Who is the architect on the project?
The Los Angeles office of Richard Meier & Partners Architects was selected to design the new Sonoma County Courthouse in Santa Rosa. The company provides architecture and sustainable design services, and urban design and land-use planning for government, commercial, education, and industrial projects. In 2014, the company received a GSA Design Awards Citation for its design of the federal courthouse in San Diego and the Architecture Honor Award from the American Institute of Architects for its design of the Edie and Lew Wasserman Building at the University of California.
How are the architects for courthouse construction projects selected?
Judicial Council staff follow a competitive, qualifications-based process to select the architects. Qualifications under consideration include the experience of the design and technical staff, the previous experience of the firm, and other criteria. Once the firm is selected, the fee is negotiated, and an award is made.
What are the key milestones in designing the courthouse?
Where can I see renderings of the new courthouse?
When available, renderings will be posted on the project web page under the GALLERY tab.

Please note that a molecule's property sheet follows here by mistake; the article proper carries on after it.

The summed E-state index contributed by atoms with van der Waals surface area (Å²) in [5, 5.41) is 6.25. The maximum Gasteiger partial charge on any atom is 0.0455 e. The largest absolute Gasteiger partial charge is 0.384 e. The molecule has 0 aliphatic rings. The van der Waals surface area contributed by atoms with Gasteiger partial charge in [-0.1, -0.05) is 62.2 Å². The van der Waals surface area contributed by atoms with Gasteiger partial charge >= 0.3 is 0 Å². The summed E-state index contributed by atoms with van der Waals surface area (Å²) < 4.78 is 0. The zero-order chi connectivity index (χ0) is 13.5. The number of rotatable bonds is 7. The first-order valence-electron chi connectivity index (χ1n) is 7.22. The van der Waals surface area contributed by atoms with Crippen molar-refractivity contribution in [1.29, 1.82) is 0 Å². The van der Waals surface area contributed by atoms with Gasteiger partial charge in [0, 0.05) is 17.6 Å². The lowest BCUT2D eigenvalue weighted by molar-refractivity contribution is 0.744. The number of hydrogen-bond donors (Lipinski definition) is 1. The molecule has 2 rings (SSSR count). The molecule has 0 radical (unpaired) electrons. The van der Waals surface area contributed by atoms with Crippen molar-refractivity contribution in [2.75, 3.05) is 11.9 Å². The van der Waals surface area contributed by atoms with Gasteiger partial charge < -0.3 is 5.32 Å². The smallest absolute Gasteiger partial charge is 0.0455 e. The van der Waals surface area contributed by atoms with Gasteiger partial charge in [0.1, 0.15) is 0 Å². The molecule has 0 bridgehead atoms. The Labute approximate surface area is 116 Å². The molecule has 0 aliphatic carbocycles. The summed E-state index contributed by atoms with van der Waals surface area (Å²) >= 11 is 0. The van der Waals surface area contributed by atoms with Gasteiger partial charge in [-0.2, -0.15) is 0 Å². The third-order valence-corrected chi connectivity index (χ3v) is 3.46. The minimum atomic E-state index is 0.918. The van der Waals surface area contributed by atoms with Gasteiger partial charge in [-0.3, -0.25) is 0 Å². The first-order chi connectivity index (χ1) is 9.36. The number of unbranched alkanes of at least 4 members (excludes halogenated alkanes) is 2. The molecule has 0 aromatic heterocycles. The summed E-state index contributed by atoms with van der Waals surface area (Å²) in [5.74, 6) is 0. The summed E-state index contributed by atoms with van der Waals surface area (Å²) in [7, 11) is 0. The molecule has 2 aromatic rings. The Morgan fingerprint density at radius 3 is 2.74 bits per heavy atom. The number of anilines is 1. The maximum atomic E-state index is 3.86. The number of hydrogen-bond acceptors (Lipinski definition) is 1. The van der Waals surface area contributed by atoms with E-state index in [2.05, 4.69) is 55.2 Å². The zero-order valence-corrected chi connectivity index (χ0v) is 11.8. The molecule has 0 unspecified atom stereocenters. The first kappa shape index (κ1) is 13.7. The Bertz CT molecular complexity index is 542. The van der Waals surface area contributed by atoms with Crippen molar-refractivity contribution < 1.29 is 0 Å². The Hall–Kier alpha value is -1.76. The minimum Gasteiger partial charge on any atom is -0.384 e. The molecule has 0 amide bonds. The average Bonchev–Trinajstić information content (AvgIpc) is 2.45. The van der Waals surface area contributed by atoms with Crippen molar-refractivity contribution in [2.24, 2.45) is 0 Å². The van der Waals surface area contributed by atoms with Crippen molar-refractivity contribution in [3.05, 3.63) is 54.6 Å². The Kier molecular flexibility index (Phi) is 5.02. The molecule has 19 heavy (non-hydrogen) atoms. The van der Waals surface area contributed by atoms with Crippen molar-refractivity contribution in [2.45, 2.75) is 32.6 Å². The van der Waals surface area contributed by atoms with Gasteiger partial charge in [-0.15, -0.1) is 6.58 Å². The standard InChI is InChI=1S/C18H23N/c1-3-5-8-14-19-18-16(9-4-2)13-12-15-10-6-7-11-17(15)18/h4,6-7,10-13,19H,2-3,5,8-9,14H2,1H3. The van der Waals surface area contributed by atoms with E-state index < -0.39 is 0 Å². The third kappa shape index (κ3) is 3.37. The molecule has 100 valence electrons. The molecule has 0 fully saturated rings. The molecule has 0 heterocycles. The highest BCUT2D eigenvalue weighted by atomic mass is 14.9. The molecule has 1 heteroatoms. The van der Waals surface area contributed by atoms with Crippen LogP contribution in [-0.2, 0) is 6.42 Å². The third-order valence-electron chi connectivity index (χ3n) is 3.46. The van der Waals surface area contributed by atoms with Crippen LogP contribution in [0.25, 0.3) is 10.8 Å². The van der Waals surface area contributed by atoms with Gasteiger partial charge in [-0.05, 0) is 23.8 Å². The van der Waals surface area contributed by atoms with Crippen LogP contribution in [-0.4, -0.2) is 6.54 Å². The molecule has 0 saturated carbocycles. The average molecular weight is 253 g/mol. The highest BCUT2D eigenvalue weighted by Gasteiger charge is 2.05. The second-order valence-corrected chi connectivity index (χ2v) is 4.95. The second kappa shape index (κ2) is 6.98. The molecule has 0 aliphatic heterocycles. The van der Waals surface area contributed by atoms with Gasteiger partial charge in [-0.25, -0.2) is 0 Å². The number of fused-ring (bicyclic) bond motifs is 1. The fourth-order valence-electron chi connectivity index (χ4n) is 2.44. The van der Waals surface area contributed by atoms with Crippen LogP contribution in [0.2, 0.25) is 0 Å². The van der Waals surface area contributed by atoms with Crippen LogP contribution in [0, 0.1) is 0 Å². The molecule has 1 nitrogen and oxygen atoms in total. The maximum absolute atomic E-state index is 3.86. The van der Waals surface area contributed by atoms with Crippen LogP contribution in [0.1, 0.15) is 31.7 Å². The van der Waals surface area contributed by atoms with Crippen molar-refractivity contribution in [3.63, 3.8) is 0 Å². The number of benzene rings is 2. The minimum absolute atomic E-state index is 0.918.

Will the new courthouse be energy-efficient and sustainably designed?
Most courthouse projects funded by SB 1407 are being designed to qualify for LEED Silver certification by the U.S. Green Building Council. This is a third-party certification program and the nationally accepted benchmark for the design, construction, and operation of high-performance “green” buildings. The courthouse design will meet the energy-efficiency requirements set forth in LEED as well as by California Energy Code.
Who will build the new courthouse?
A Construction Manager at Risk (CMAR) will be selected through a request for Qualifications and Proposals.
How will the CMAR be selected?
The CMAR will be selected through a competitive process factoring in qualitative criteria, such as the firm’s experience, as well as the contractor’s fee. The CMAR is retained early in the project for preconstruction services. Following a competitive bid for all subcontracts and the approval to award, the CMAR becomes the general contractor. Selection criteria include an evaluation of the firm’s plan for outreach to local subcontractors, ensuring that qualified local firms are fully aware of the bidding opportunity, the process, and the timeline.
What are the Judicial Council's policies with regard to local hiring and purchasing during design and construction? How will members of the public find out about these opportunities?.
Once bonds are sold for this project and it is ready to be put out to bid, the construction manager at risk will become the general contractor. Before the project goes into construction, the contractor will conduct an outreach to local subcontractors, ensuring that qualified local firms are fully aware of the bidding opportunity, process, and timeline. All qualified subcontractors, lower-tier subcontractors, and suppliers will be considered.
What are the key milestones in building the courthouse?
When will the courthouse be completed and operational?
Construction is currently scheduled to begin in third quarter 2018; the courthouse is scheduled for completion in second quarter 2020. This schedule is subject to change.